Definition of exchange rate
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I will be in Australia and New Zealand in September on a monthlong tour.
I am planning on taking US dollars and two credit cards.
One credit card will be used for most of my purchases.
The second one is only if one card is lost or stolen.
I am wondering if I should get some local currency for both countries before I leave the states.
Or will they accept american money wherever we go.
I plan to charge major expenses and purchases to the credit card.
It does not charge the 3% foreign tax fee.
I am thinking of places that are not big cities-more rural-country like https://spin-slots-money.website/about/bankroll-mafia-what-money-about.html may not accept foreign money.
Some of the meals are included in the tour but there will be https://spin-slots-money.website/about/about-money-plant.html that I am responsible for.
Most other purchases will be for some admissions, excursions, or merchandise that I purchase.
continue reading will probably put these on the credit card.
I would guess local money would be used for public transportation and taxis or the local markets.
Any suggestions or advice would be helpful.
Thank you, Neither Australia nor New Zealand will accept US dollars as currency.
Follow Bokhara's advice and use ATMs in both countries, using a debit card is a much better idea.
So I shouldn't get the local money before I leave the states?
We will have a long flight to Cairns as our first stop.
I thought I should have some money to start with so that I wouldn't have to look for an ATM right away.
I will incur a fee every time that I use the debit card.
This in not really a problem unless i use it a lot.
I know that the ATM's give a better rate than the hotels or the banks.
Cathy - Your US dollars are of no more use here than Australian and New Zealand dollars are of use in the United States.
As mentioned by Bokhara and Susan, wait until you arrive in Australia or NZ and get local currency from an ATM.
PS - Do be aware that many OZ and NZ businesses have begun to add a surcharge when using a credit card - usually 1.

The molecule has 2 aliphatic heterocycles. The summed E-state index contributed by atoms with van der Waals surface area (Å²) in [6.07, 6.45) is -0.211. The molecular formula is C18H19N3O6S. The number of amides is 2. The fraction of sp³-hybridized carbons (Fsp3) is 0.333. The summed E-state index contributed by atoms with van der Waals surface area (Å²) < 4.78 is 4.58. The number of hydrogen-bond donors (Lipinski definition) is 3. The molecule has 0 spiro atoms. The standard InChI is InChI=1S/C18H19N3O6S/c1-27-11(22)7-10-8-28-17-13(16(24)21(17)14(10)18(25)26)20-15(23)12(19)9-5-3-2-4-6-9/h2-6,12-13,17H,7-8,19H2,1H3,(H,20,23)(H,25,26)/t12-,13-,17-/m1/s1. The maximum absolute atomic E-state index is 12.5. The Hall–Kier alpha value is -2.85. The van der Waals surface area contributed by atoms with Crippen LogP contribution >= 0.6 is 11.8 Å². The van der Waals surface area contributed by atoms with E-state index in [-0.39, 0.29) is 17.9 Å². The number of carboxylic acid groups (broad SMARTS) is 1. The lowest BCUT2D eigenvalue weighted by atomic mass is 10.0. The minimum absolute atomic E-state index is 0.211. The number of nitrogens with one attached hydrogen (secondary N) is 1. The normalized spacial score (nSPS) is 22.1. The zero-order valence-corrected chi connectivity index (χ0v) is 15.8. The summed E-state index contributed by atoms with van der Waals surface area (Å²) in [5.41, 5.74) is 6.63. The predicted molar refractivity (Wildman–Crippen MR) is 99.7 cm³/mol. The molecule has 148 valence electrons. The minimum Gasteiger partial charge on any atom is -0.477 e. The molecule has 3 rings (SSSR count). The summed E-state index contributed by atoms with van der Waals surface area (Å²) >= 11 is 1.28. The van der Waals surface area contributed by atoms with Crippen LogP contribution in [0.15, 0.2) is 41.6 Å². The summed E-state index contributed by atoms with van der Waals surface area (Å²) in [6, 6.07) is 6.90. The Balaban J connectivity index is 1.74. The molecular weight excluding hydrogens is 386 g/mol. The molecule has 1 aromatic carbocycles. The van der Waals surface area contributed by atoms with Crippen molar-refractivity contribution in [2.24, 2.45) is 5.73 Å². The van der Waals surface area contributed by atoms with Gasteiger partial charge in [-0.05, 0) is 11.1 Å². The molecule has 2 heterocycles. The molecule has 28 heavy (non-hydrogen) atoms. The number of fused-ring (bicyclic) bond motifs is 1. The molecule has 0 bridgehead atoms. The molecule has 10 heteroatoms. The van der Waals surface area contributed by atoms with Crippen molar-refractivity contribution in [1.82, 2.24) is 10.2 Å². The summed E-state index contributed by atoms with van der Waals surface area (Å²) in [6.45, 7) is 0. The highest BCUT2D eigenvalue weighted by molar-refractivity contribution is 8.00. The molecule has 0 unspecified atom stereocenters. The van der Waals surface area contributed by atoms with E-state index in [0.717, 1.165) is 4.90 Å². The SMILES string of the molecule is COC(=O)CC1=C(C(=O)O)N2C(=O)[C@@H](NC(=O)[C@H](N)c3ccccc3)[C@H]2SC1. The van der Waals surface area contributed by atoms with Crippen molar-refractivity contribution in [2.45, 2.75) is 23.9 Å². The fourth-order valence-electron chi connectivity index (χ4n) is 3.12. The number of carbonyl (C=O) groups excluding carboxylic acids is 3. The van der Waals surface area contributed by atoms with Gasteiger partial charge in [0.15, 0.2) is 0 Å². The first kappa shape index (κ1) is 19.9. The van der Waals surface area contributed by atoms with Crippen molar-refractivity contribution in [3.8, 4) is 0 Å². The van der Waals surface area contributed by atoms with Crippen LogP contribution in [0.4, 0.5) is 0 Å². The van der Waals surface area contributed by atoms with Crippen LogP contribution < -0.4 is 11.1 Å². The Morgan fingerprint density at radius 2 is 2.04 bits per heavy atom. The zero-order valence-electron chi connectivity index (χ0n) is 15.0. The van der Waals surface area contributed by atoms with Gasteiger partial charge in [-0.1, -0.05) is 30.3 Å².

In many places you're just better of paying in cash.
AUS and NZ cash that is.
And because you seem to be new at this - I suggest to do a bit of all about new zealand money on Dynamic Currency Conversion, a scheme that encourages merchants to offer international customers the option to pay in their home currency - this is NOT a good thing, it's not for the benefit of the customer - just say NO.
Another note about DCC - if you allow an overseas business to charge you in your country's currency, your credit card company may still charge you all about new zealand money 1% conversion fee mine does.
It's completely nuts, so be sure you know what currency you're being charged in and don't be afraid to refuse to sign the credit card slip if the business has charged you in US dollars without asking you.
Just tell them to re-run the all about new zealand money in local currency.
Thank you for your suggestions and the link to the DCC.
I understand to have all credit transactions made in the local currency.
My credit card doesn't charge the 3% transaction fee.
So I save money both ways.
I will use the ATM's and take out what is needed for the time as visiting places.
Your credit card issuer may not.
However the local merchant may charge a fee for credit card use.
If so, that fact and the % will be posted at the point of sale and the person at the cash register will tell you.
Agree with everything that's been said.
Always have some local currency on you.